The effects of a brief meaning in life intervention on the incentive salience of alcoholOstafin, B. D. & Feyel, N., Mar-2019, In : Addictive Behaviors. 90, p. 107-111 5 p.
Research output: Contribution to journal › Article › Academic › peer-review
There is an increasing body of evidence that life meaning is inversely related to alcohol consumption. Much of this research is cross-sectional and few studies have examined mechanisms for the inverse relation. The current study investigated whether a brief meaning intervention would lead to reduced incentive salience of alcohol. Seventy undergraduate students who reported regular alcohol consumption were assigned either to control or a meaning condition, which involved thinking about and committing to pursue intrinsically valued goals. The incentive salience of alcohol was operationalized as the extent to which alcohol cues interfered with the correct completion of an alcohol Stroop task. The results indicated that the meaning intervention led to reduced incentive salience as measured by alcohol Stroop errors, but not incentive salience as measured by reaction time. The findings suggest that incentive salience may be one mechanism through which individuals with greater life meaning regulate their drinking behavior.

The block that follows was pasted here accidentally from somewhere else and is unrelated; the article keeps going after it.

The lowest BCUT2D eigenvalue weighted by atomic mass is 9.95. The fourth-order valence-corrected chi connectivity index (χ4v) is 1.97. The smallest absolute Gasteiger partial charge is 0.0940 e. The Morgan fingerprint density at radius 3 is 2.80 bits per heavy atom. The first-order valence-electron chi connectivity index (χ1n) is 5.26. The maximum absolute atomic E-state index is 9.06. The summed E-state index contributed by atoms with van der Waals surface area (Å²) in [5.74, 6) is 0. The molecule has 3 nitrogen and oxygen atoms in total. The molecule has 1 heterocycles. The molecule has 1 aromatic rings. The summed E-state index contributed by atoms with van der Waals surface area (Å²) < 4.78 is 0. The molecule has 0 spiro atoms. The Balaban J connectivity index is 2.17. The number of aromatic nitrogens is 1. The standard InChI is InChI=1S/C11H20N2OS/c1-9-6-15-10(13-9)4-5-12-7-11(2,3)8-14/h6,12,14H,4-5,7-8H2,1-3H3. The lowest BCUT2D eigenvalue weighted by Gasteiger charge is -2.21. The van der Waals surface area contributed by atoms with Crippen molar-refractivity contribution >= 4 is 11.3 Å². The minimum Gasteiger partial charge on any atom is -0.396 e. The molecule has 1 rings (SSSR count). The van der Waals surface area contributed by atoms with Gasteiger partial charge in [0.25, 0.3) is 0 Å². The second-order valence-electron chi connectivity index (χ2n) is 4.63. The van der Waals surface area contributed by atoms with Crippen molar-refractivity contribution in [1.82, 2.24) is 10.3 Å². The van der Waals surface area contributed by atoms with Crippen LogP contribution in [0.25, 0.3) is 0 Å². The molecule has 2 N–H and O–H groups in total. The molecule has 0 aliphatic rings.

|Number of pages||5|
|Publication status||Published - Mar-2019|
- Alcohol, Self-control, Goals, Meaning, Attentional bias, ATTENTIONAL BIAS, HEAVY, CONSUMPTION, ADDICTION, DRINKING, PURPOSE, STROOP, MODEL, CUES